At the outset of this past (or current?) offseason, 26-year-old third baseman Maikel Franco didn’t appear especially likely to still be with the Philadelphia Phillies when 2019 Spring Training opened. Entering his second season, we knew Scott Kingery would be with the Phillies, it was a matter of in what role; his natural position of second base, shortstop – where he spent the bulk of his rookie season – or super-utility.
As it turns out, both are in Clearwater for the first workout for pitchers and catchers, and both are competing for time at the same position.
At his first solo press conference of the 2019 season, manager Gabe Kapler told the collective media, which included Scott Lauber of The Philadelphia Inquirer, that with the Phillies current roster construction, the expectation is that there will be an open competition at third base between Franco and Kingery. Trying to avoid the overused Spring Training cliche of a player “being in the best shape of his life,” Matt Gelb of The Athletic says that Franco “looks like half of his former self.”
Kapler’s quote today may prove to be a moot point if the Phillies ultimately sign four-time All-Star Manny Machado to play third base. Signing Machado, 26, would likely spell an end to Franco’s time with the Phillies, and push Kingery into a true super-utility role. Of course, the Phillies could instead sign six-time All-Star right fielder Bryce Harper, the other top remaining free-agent, which would leave Franco and Kingery to compete for time at third base.
Franco, who is entering his fourth full major league season, had a relative bounce-back season in 2018, following a disastrous 2017 campaign. He slashed .270/.314/.467 with 22 home runs, 68 RBIs and a 1.2 fWAR. He carried the Phillies in July, a month in which they were contending for the National League East, hitting .330 with seven home runs and 15 RBIs. At the same time, Franco also saw an increase in his ground ball percentage and a decrease in his hard-contact percentage in 2018, two negative trends for a power hitter. The Phillies are no longer expecting Franco to develop into a star, as some thought he would after he hit .280 with 14 home runs and 50 RBIs in an 80-game stint at the majors in 2015.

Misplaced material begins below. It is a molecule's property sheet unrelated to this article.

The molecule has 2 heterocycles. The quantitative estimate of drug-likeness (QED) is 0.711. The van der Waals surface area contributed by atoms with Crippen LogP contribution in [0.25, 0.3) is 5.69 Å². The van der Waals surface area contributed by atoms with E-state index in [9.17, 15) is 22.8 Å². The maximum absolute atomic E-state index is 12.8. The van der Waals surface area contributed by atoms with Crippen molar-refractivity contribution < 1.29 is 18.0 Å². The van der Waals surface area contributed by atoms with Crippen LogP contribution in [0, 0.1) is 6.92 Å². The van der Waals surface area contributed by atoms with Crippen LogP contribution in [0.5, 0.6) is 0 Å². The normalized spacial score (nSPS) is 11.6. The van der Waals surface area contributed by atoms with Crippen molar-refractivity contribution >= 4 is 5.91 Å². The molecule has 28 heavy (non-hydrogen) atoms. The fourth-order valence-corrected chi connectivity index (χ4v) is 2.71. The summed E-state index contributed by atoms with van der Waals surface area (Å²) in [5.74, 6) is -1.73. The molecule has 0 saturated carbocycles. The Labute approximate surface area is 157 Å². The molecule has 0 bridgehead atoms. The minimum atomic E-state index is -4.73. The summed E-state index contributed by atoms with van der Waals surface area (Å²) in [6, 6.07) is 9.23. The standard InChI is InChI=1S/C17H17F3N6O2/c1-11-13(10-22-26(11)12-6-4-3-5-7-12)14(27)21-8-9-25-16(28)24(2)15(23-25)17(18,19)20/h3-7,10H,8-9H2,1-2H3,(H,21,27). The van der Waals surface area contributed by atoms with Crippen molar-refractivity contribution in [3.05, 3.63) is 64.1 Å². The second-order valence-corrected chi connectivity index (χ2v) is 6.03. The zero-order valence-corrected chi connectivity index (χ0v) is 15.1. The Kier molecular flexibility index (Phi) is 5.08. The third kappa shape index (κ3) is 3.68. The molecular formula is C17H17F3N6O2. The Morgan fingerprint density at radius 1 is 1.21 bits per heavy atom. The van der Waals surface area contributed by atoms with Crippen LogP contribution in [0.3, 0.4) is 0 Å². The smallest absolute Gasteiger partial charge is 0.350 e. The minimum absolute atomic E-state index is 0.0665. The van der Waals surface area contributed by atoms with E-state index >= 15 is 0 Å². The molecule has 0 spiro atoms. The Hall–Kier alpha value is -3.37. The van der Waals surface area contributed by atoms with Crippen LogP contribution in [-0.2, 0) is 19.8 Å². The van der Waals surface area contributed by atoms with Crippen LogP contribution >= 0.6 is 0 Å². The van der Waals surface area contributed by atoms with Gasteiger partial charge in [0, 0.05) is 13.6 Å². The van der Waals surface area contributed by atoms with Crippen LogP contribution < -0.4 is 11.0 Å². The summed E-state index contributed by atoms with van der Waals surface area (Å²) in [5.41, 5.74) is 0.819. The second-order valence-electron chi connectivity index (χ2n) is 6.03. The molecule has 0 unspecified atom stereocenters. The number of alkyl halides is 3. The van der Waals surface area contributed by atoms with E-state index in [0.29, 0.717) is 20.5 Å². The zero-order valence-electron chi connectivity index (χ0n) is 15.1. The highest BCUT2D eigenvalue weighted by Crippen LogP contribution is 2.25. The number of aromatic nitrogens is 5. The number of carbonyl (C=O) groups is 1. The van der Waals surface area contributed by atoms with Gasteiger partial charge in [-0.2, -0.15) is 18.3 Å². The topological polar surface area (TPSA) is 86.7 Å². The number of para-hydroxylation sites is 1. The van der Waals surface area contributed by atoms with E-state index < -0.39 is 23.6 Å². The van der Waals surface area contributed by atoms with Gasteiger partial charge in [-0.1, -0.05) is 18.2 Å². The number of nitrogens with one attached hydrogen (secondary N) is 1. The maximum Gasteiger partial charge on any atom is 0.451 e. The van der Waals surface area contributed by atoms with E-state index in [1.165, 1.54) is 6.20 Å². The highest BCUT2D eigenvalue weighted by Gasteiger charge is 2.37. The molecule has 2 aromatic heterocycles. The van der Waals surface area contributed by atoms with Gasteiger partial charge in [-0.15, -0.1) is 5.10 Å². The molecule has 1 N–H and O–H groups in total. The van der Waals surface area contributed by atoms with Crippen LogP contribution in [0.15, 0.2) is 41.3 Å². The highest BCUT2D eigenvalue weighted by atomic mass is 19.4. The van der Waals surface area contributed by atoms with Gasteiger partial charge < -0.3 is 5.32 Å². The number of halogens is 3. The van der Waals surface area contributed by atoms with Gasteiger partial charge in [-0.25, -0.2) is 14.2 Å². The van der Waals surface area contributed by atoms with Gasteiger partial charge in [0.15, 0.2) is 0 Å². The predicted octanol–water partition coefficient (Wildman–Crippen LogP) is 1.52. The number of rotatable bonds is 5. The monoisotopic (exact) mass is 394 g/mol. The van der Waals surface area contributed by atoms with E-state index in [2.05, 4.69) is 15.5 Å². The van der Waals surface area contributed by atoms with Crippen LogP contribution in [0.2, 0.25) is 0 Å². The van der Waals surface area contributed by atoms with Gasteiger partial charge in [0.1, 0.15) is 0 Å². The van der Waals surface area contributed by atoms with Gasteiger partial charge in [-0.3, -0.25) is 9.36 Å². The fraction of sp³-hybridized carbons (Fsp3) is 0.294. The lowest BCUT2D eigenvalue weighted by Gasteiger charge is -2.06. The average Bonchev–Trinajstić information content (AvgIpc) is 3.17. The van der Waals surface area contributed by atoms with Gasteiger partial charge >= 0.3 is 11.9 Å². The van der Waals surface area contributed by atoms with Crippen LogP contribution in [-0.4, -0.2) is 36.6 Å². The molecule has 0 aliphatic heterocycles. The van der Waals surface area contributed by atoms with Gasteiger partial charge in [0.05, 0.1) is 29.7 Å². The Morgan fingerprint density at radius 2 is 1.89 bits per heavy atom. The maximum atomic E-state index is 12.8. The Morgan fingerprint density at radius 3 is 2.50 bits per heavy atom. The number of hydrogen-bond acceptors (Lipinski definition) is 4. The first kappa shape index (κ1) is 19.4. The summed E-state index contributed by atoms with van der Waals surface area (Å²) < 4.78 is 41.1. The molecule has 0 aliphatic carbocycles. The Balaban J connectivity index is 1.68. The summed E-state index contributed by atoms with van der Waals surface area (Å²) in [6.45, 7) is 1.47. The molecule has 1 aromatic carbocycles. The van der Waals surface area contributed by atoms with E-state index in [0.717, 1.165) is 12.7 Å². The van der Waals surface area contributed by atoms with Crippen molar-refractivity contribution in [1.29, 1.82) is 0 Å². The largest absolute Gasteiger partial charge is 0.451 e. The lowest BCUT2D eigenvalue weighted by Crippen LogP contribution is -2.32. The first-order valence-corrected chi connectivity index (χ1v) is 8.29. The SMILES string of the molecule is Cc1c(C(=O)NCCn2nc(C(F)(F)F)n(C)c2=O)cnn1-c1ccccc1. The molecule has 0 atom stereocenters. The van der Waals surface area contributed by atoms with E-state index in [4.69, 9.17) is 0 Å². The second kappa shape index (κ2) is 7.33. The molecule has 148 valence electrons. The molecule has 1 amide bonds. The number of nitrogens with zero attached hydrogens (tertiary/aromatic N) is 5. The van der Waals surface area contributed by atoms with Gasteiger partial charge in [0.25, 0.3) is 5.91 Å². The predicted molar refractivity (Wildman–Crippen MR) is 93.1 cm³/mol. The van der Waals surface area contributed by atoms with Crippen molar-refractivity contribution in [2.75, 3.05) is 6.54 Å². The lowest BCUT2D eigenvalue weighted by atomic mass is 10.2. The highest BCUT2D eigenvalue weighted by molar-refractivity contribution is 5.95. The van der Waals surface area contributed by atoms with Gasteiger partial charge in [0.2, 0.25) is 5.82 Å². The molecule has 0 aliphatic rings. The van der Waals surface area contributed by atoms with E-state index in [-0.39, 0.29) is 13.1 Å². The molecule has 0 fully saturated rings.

Kingery, meanwhile, posted a -19.3 offensive WAR in his rookie season, one of the 10 worst marks in all of baseball. The Phillies didn’t trade second baseman Cesar Hernandez, because at this juncture, he’s a better option than Kingery at that position. But Kingery hit .304 with 26 home runs and 65 RBIs between Double-A and Triple-A in 2017. He’s still just 24. Kapler said last month that he expects Kingery to be the Phillies most improved player in 2019.
In December, Kapler alluded to a change that Kingery, a former second round pick, will make at the plate in his second major league season. Kingery saw 4.04 pitches per plate appearance in 2018, but his .267 on-base percentage and 26 percent strikeout percentage suggest that didn’t necessarily translate to good results. What did translate to positive results was when Kingery put the ball in play – he had a .291 batting average on balls in play in 2018. Kapler said that Kingery may be best served being aggressive early in counts. If he fouls a pitch off, he still could work a deeper count and force the starting pitcher to exhaust extra pitches. Or he may put the ball in play, which usually leads to good things happening.
For much of the offseason, the Phillies seemed to be keeping tabs on free-agent Mike Moustakas. Moustakas, a two-time All-Star, remains a free-agent. But after the Phillies acquired All-Star catcher J.T. Realmuto – replacing Jorge Alfaro, who was talented, but you weren’t exactly sure what to expect of him – they appear to be a little more comfortable with the idea of hoping that one of Franco or Kingery figures things out at third base. A Moustakas signing, should the Phillies not land Machado, doesn’t seem as likely as it once did.
Again, if the Phillies sign Machado, Franco may reside in a different zip code in a few weeks. Kingery will still be competing for time, but likely not at third base. But with just over six weeks until the Phillies welcome the defending National League East Champion Atlanta Braves to Citizens Bank Park on Opening Day, the club has to begin to plan for the 2019 season based upon players currently on their roster.
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